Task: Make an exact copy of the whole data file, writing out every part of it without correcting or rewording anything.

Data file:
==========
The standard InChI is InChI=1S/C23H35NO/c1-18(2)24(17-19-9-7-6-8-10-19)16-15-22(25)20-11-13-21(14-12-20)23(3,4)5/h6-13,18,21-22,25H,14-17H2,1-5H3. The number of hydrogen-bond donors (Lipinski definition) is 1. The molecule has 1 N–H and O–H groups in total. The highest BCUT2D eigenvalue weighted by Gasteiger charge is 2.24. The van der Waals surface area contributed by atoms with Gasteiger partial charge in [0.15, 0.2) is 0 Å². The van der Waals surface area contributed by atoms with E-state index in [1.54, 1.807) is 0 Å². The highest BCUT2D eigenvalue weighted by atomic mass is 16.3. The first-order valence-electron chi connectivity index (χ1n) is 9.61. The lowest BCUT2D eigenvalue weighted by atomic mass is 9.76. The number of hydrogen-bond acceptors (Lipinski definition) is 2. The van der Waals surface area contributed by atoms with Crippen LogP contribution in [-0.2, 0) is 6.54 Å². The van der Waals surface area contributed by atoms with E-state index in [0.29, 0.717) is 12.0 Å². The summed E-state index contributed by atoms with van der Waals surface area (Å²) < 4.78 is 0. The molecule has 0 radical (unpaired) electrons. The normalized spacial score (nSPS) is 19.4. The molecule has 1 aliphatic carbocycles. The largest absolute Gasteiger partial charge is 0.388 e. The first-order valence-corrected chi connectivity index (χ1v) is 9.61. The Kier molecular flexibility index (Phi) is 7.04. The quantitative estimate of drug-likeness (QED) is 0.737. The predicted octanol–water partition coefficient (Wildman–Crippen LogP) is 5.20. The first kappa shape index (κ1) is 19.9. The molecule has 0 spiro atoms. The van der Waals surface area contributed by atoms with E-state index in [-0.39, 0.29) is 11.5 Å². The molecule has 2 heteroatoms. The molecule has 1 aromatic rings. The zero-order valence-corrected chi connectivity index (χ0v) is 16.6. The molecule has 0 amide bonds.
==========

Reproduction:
The standard InChI is InChI=1S/C23H35NO/c1-18(2)24(17-19-9-7-6-8-10-19)16-15-22(25)20-11-13-21(14-12-20)23(3,4)5/h6-13,18,21-22,25H,14-17H2,1-5H3. The number of hydrogen-bond donors (Lipinski definition) is 1. The molecule has 1 N–H and O–H groups in total. The highest BCUT2D eigenvalue weighted by Gasteiger charge is 2.24. The van der Waals surface area contributed by atoms with Gasteiger partial charge in [0.15, 0.2) is 0 Å². The van der Waals surface area contributed by atoms with E-state index in [1.54, 1.807) is 0 Å². The highest BCUT2D eigenvalue weighted by atomic mass is 16.3. The first-order valence-electron chi connectivity index (χ1n) is 9.61. The lowest BCUT2D eigenvalue weighted by atomic mass is 9.76. The number of hydrogen-bond acceptors (Lipinski definition) is 2. The van der Waals surface area contributed by atoms with Crippen LogP contribution in [-0.2, 0) is 6.54 Å². The van der Waals surface area contributed by atoms with E-state index in [0.29, 0.717) is 12.0 Å². The summed E-state index contributed by atoms with van der Waals surface area (Å²) < 4.78 is 0. The molecule has 0 radical (unpaired) electrons. The normalized spacial score (nSPS) is 19.4. The molecule has 1 aliphatic carbocycles. The largest absolute Gasteiger partial charge is 0.388 e. The first-order valence-corrected chi connectivity index (χ1v) is 9.61. The Kier molecular flexibility index (Phi) is 7.04. The quantitative estimate of drug-likeness (QED) is 0.737. The predicted octanol–water partition coefficient (Wildman–Crippen LogP) is 5.20. The first kappa shape index (κ1) is 19.9. The molecule has 0 spiro atoms. The van der Waals surface area contributed by atoms with E-state index in [-0.39, 0.29) is 11.5 Å². The molecule has 2 heteroatoms. The molecule has 1 aromatic rings. The zero-order valence-corrected chi connectivity index (χ0v) is 16.6. The molecule has 0 amide bonds.